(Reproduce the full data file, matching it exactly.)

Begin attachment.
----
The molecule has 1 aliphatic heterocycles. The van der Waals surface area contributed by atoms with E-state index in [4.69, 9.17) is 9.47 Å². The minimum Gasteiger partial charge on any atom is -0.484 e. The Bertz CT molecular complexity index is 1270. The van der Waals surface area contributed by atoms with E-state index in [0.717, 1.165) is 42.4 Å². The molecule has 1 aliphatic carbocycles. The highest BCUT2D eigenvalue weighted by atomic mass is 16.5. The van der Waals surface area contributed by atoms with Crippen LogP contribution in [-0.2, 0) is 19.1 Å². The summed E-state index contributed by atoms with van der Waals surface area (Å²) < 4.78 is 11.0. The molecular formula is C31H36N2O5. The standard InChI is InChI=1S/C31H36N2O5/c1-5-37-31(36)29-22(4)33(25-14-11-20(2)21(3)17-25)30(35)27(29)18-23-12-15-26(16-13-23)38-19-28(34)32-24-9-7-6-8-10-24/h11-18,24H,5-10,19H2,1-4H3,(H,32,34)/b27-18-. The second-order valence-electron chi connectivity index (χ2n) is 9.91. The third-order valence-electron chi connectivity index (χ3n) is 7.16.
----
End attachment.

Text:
The molecule has 1 aliphatic heterocycles. The van der Waals surface area contributed by atoms with E-state index in [4.69, 9.17) is 9.47 Å². The minimum Gasteiger partial charge on any atom is -0.484 e. The Bertz CT molecular complexity index is 1270. The van der Waals surface area contributed by atoms with E-state index in [0.717, 1.165) is 42.4 Å². The molecule has 1 aliphatic carbocycles. The highest BCUT2D eigenvalue weighted by atomic mass is 16.5. The van der Waals surface area contributed by atoms with Crippen LogP contribution in [-0.2, 0) is 19.1 Å². The summed E-state index contributed by atoms with van der Waals surface area (Å²) < 4.78 is 11.0. The molecular formula is C31H36N2O5. The standard InChI is InChI=1S/C31H36N2O5/c1-5-37-31(36)29-22(4)33(25-14-11-20(2)21(3)17-25)30(35)27(29)18-23-12-15-26(16-13-23)38-19-28(34)32-24-9-7-6-8-10-24/h11-18,24H,5-10,19H2,1-4H3,(H,32,34)/b27-18-. The second-order valence-electron chi connectivity index (χ2n) is 9.91. The third-order valence-electron chi connectivity index (χ3n) is 7.16.